One of the problems we face in the UK is that a significant number of people who should self-isolate (either because they’ve tested positive or because they’ve been identified as a close contact of someone who has tested positive) are not doing so. Some of this may be down to ignorance or “lockdown fatigue.” But a significant number don’t self-isolate because they cannot afford to.
To address this the government introduced a means-tested financial support package to help folks do the right thing. The only problem is that only about a third of those who apply for support to self-isolate receive any payment. People, especially those in low-paid or zero-hours contracts are forced to decide between doing the right thing and surviving.
The Guardian revealed last month that a government review had concluded that the scheme excluded too many people and was too complex to administer. So, what have they done to address this shortcoming in the pandemic response? That’s right, you guessed it. They’ve done nothing at all.
Similarly, only about 20% of international arrivals to the UK (whether foreign or Brits returning home) complete the 10 day isolation spell required. So, not surprisingly, with all the new variants of the virus appearing all over the world, the government is at last talking about requiring arrivals to isolate at one of the many virtually empty airport hotels where they could be monitored. “Talking” being the operative word. The government has promised to reveal the details of the plan and to implement it several times this week. So far, nothing. And, there’s been a lot of press about the fact that the government has yet to contact any of the major hotel chains with airport capacity. It seems that saying you’re thinking about doing something is just as good as actually doing something.
Some have been recommending a complete border closure. But, apparently we cannot close our borders because we are an island, unlike Australia and New Zealand, according to the Transport Minister Grant Shapps. Yep, you read that correctly. Who knew that Australia and New Zealand were not islands?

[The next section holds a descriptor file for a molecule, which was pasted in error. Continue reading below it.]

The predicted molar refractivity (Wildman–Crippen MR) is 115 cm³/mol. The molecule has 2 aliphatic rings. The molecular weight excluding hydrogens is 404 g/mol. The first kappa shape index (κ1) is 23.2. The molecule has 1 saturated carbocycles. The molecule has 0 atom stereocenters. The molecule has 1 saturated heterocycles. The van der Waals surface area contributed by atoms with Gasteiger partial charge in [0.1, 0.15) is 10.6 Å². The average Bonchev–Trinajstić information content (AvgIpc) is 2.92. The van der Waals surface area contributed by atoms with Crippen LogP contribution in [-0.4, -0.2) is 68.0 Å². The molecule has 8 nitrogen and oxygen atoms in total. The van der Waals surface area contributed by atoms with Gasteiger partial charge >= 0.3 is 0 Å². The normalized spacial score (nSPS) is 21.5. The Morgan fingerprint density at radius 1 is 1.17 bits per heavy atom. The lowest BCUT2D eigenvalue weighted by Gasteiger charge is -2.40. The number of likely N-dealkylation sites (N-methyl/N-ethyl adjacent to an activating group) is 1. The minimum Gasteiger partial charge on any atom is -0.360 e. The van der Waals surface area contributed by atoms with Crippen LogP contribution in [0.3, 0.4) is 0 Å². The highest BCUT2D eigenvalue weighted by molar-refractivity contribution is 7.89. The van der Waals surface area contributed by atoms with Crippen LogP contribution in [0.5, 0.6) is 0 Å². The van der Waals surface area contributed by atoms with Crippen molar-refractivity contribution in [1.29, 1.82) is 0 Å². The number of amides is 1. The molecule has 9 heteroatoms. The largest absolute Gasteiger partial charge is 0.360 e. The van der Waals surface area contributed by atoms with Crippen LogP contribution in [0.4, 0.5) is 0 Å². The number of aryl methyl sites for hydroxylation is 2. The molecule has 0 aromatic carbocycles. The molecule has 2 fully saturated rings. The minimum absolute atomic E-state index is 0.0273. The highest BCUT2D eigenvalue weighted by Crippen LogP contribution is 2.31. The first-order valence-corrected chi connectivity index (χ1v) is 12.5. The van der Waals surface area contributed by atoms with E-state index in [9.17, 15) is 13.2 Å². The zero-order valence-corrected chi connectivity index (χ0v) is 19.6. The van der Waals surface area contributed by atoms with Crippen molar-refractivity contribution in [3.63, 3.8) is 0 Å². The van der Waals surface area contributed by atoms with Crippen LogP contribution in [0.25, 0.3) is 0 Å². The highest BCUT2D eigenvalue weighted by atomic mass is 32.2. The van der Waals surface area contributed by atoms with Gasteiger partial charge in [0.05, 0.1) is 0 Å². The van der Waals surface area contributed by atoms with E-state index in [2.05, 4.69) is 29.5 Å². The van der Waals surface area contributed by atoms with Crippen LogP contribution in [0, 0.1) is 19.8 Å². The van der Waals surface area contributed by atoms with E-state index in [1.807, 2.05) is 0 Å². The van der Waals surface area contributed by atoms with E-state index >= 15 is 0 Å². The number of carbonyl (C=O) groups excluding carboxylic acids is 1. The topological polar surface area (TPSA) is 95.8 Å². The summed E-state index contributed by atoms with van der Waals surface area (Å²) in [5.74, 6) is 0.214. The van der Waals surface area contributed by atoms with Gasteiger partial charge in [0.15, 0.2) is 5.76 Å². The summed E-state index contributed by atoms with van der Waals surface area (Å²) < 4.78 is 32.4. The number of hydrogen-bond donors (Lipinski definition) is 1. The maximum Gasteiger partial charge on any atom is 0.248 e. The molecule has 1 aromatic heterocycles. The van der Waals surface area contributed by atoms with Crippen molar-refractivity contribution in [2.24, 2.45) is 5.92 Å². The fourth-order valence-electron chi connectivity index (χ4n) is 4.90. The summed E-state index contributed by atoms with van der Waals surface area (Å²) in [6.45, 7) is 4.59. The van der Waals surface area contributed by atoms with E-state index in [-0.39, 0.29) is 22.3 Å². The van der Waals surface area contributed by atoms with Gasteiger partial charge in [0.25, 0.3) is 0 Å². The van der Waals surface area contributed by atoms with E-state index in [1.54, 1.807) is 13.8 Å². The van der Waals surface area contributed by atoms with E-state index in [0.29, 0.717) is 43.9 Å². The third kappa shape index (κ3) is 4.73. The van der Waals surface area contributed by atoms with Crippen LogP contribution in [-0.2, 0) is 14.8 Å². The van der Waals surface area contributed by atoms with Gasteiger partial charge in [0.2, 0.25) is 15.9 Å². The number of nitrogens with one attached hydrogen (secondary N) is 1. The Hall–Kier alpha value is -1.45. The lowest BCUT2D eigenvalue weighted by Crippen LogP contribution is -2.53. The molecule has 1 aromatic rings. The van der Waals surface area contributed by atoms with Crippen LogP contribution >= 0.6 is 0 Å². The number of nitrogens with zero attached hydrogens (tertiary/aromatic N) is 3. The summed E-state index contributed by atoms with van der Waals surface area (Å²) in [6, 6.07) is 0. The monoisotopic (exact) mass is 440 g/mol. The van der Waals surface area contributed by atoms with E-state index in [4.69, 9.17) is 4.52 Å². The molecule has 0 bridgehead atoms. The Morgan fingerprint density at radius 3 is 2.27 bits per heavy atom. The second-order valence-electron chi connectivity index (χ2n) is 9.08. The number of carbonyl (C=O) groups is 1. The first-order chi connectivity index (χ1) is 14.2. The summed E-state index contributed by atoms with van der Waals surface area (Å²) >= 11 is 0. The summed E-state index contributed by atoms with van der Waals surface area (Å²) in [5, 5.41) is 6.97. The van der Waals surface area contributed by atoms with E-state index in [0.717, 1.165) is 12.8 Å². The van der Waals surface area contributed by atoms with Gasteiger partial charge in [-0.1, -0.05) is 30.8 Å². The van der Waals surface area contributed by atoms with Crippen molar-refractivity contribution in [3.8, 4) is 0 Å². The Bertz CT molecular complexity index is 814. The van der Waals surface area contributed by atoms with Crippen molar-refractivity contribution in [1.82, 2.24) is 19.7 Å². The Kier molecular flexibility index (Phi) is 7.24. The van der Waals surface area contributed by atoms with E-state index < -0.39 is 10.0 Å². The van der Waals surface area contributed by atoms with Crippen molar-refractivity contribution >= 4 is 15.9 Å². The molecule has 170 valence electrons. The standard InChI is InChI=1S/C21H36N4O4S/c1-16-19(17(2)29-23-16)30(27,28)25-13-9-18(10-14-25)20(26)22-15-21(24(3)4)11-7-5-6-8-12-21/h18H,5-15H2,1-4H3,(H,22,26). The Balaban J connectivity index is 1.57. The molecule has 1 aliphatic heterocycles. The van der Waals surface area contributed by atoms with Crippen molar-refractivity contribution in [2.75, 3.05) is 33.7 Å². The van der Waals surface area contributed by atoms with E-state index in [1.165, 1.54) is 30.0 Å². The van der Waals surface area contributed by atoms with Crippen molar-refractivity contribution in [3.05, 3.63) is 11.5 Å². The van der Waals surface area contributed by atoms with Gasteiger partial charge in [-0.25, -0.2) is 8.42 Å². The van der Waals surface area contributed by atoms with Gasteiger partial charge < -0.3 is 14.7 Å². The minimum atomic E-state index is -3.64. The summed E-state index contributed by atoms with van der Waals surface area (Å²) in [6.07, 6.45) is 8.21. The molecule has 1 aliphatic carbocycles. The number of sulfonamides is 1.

Another jaw-dropping admission from Dido Harding, the hapless wife of a Tory member of Parliament who was mysteriously put in charge of the Track and Trace programme which has been uniformly useless. She is the one, you will remember, who claimed that no one could have predicted a second wave of the pandemic coming in spite of everyone predicting precisely that as the second wave surged all over Europe at precisely the same time the government sent all students back to schools and universities.
Now she has claimed in testimony to a Parliamentary Committee that no one could have foreseen that the virus might evolve and mutate. This prompted one reader on Twitter to post a photograph of his seven year-old’s science book which pointed out that that’s what viruses do – they evolve and mutate.
Staggeringly incompetent. That’s £22 billion of taxpayer’s money marvellously well spent!
And, let’s not forget the continuing saga of Brexit!
Andrew Rawnsley had an excellent article in the Guardian.
The bill for Mr Johnson’s Brexit is coming in and that bill is a punishingly steep one. It is being paid by the fishing fleets in Scotland and the West Country that are tied up because they are unable to export their catch. It is being paid in a slump in activity at Welsh ports because the trade they used to handle is being diverted to France and Spain. It is being paid in billions of pounds worth of transactions disappearing from the City of London, which may not be much loved by all that many Britons but employs a million people, because the deal was so threadbare for the financial sector. It is being paid in car manufacturers shutting down some production because they can’t get parts across borders in time. It is being paid in tonnes of British meat exports rotting at European harbours. It is being paid by many UK businesses, especially the kind of smaller, exporting enterprises that the Tories always profess to love, which are being overwhelmed by the heavy burdens and high costs of the thin deal the prime minister rushed through parliament at the turn of the year.
This has to be one of the greater absurdities of Brexit. British companies are being told by the British government that the way to survive is to lay off British workers and transfer their jobs to folk across the Channel.
No, you could not make it up.
I ran across a selection of excellent photographs in the Guardian from the Travel Photographer of the Year 2020 competition.
And finally, a villager shared the following on the Moreton Pinkney Facebook page.
There are some very clever people out there with way too much time on their hands!
And finally, finally, this little beauty (and its mates) popped its head up a couple of days ago. Surely, spring cannot be too far away.
Meanwhile, keep happy, keep smiling, keep isolating as much as you can, wear a facemask when you go out and keep your distance. And keep safe.
Lots of love to you all,